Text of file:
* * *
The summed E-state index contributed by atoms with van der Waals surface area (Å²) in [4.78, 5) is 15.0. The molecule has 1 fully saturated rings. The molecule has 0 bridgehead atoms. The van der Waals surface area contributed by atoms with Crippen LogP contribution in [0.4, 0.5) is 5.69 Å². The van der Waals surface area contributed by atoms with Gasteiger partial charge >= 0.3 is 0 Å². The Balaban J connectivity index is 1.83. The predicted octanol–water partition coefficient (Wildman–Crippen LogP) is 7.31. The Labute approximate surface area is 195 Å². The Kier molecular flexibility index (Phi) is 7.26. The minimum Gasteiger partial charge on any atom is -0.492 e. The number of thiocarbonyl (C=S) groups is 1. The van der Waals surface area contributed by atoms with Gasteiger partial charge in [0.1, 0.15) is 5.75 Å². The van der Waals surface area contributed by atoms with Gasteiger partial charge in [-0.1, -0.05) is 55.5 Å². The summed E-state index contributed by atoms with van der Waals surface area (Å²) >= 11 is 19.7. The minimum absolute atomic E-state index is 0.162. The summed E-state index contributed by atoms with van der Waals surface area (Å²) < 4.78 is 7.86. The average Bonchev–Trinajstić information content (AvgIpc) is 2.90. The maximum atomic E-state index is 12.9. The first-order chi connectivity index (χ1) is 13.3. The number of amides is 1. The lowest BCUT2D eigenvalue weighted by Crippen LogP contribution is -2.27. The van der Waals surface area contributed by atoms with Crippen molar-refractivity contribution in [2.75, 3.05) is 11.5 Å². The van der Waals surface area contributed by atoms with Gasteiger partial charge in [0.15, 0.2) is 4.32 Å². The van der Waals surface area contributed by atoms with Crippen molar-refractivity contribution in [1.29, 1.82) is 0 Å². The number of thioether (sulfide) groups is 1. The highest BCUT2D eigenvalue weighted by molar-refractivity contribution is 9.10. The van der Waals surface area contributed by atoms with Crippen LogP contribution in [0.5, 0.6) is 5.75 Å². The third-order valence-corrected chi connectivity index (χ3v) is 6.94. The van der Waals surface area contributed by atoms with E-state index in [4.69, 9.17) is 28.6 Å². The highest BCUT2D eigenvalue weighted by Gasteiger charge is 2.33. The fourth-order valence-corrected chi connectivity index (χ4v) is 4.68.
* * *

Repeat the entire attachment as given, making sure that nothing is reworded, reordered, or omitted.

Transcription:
The summed E-state index contributed by atoms with van der Waals surface area (Å²) in [4.78, 5) is 15.0. The molecule has 1 fully saturated rings. The molecule has 0 bridgehead atoms. The van der Waals surface area contributed by atoms with Crippen LogP contribution in [0.4, 0.5) is 5.69 Å². The van der Waals surface area contributed by atoms with Gasteiger partial charge >= 0.3 is 0 Å². The Balaban J connectivity index is 1.83. The predicted octanol–water partition coefficient (Wildman–Crippen LogP) is 7.31. The Labute approximate surface area is 195 Å². The Kier molecular flexibility index (Phi) is 7.26. The minimum Gasteiger partial charge on any atom is -0.492 e. The number of thiocarbonyl (C=S) groups is 1. The van der Waals surface area contributed by atoms with Gasteiger partial charge in [0.1, 0.15) is 5.75 Å². The van der Waals surface area contributed by atoms with Gasteiger partial charge in [-0.1, -0.05) is 55.5 Å². The summed E-state index contributed by atoms with van der Waals surface area (Å²) >= 11 is 19.7. The minimum absolute atomic E-state index is 0.162. The summed E-state index contributed by atoms with van der Waals surface area (Å²) < 4.78 is 7.86. The average Bonchev–Trinajstić information content (AvgIpc) is 2.90. The maximum atomic E-state index is 12.9. The first-order chi connectivity index (χ1) is 13.3. The number of amides is 1. The lowest BCUT2D eigenvalue weighted by Crippen LogP contribution is -2.27. The van der Waals surface area contributed by atoms with Crippen molar-refractivity contribution in [2.75, 3.05) is 11.5 Å². The van der Waals surface area contributed by atoms with Gasteiger partial charge in [0.15, 0.2) is 4.32 Å². The van der Waals surface area contributed by atoms with Crippen molar-refractivity contribution in [1.29, 1.82) is 0 Å². The number of thioether (sulfide) groups is 1. The highest BCUT2D eigenvalue weighted by molar-refractivity contribution is 9.10. The van der Waals surface area contributed by atoms with Crippen LogP contribution in [0.5, 0.6) is 5.75 Å². The third-order valence-corrected chi connectivity index (χ3v) is 6.94. The van der Waals surface area contributed by atoms with E-state index in [4.69, 9.17) is 28.6 Å². The highest BCUT2D eigenvalue weighted by Gasteiger charge is 2.33. The fourth-order valence-corrected chi connectivity index (χ4v) is 4.68.